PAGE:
Thursday, November 19, 2009

Badlands by Peter Bowen

Title: Badlands
Author: Peter Bowen
ISBN: 0-312-26252-3, St. Martin's Minotaur, 2003
Genre: Amateur Sleuth, #10 Gabriel Du Pré mystery
Rating: B+

First Line: Du Pré fiddled the last bars of Poundmaker's Reel, drawing the last note out and then fading it to silence.

I'm slowly coming to the end of this series. I keep putting it off, but sooner or later I just have to have a Du Pré fix, and I get one book closer to No More.

Whenever I review one of Peter Bowen's Gabriel Du Pré mysteries, readers seldom comment. Perhaps it's because Du Pré is so unabashedly not politically correct. He likes to smoke. He likes to drink. He likes to drive his old police cruiser at high speed down those empty Montana highways-- usually all three at the same time.

Parker came up to it. She bent over and put her head in. "You OK," she said.

"Yah," said Du Pré. "I am doing the damned speed limit, yes?"

"Yeah," said Parker, "you were, which worried the hell out of me. There's Du Pré I says to myself, and he musta been carjacked cause he is just driving the speed limit. Little under actually. You feel all right?"

That alone is enough to make him anathema in many homes, and it's a downright shame. By not touching these books, readers are missing out on wonderful music, the culture of the Métis Indians, the lilting cadence of Coyote French, and the strong uncompromising landscape of Montana and its fiercely independent inhabitants who know how to take care of their own with no outside interference.

In this tenth book of the series, a ranch family has come on hard times and put their land up for sale. The land is bought by the Host of Yahweh, a cult from California. Soon trucks are delivering all sorts of building materials and supplies. Dozens of homes go up for cult members to live in, and barbed wire starts being strung. The Host of Yahweh's property borders the Badlands where the wild horses live. The cult doesn't want the horses to come on their land for water or grazing, and when they post a couple of members out there to kill the horses, that bothers Du Pré. Of course, he's already bothered because his friend in the FBI has let him know that everyone who tries to leave the cult winds up dead.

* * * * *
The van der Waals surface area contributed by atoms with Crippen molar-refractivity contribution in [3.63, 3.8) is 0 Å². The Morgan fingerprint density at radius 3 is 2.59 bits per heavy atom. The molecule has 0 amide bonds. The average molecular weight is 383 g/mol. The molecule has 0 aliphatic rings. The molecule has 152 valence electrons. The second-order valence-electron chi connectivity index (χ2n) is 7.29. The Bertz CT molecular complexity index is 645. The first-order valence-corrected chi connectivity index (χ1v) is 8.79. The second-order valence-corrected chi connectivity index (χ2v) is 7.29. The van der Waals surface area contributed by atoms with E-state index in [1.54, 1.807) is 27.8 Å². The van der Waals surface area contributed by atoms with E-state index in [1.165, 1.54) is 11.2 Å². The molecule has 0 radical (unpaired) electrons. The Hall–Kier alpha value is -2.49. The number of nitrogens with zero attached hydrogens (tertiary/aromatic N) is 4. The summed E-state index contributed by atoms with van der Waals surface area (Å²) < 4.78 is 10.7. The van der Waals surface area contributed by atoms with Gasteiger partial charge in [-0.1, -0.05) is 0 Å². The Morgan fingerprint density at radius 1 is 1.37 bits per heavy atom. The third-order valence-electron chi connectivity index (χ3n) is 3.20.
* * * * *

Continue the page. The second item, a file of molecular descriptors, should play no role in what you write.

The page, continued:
Trying to get the goods on the Host of Yahweh isn't the only thing going on in Badlands. Bowen's series is always filled with music and laughter. Du Pré's fiddle provides the backdrop to the real life moments of coping with failing eyesight and headstrong grandchildren and trying to scratch out a living on the land. That California cult may think it can have its way with the country hicks who live around Toussaint, Montana, but these tough folks know how to take care of their own with love, with spirit, and with honesty. Reading a Gabriel Du Pré mystery is reading about America the way it used to be... and the way it still is if you happen to mosey down the right highway.

[Source: Purchased through]


  1. I have to admit I haven't read the Du Pre series. I thoroughly enjoy series that give one a sense of place and context, though, and it sounds as though this one really does so. I'm going to have to give it a try.

  2. I haven't read any of these either, but that's NOT because "Du Pré is so unabashedly not politically correct." I think I would like this series. Adding another Cathy book to the wish list.

  3. You've made Du Pre sound so interesting that I've just reserved the first of the series - Coyote Wind- at the library.

    Thanks for putting me onto these!

  4. I'll comment. I love Du Pre. I read most of them at one time and would read them again.

  5. Margot K-- Peter Bowen does an exemplary job in creating a sense of place and context. He is one of my favorite writers.

    Beth-- I hope you can see the big ole grin that's on my face! LOL

    Debbie-- You're so very welcome. Thanks for stopping by!

    Joe-- I'm so glad to hear from another fan!


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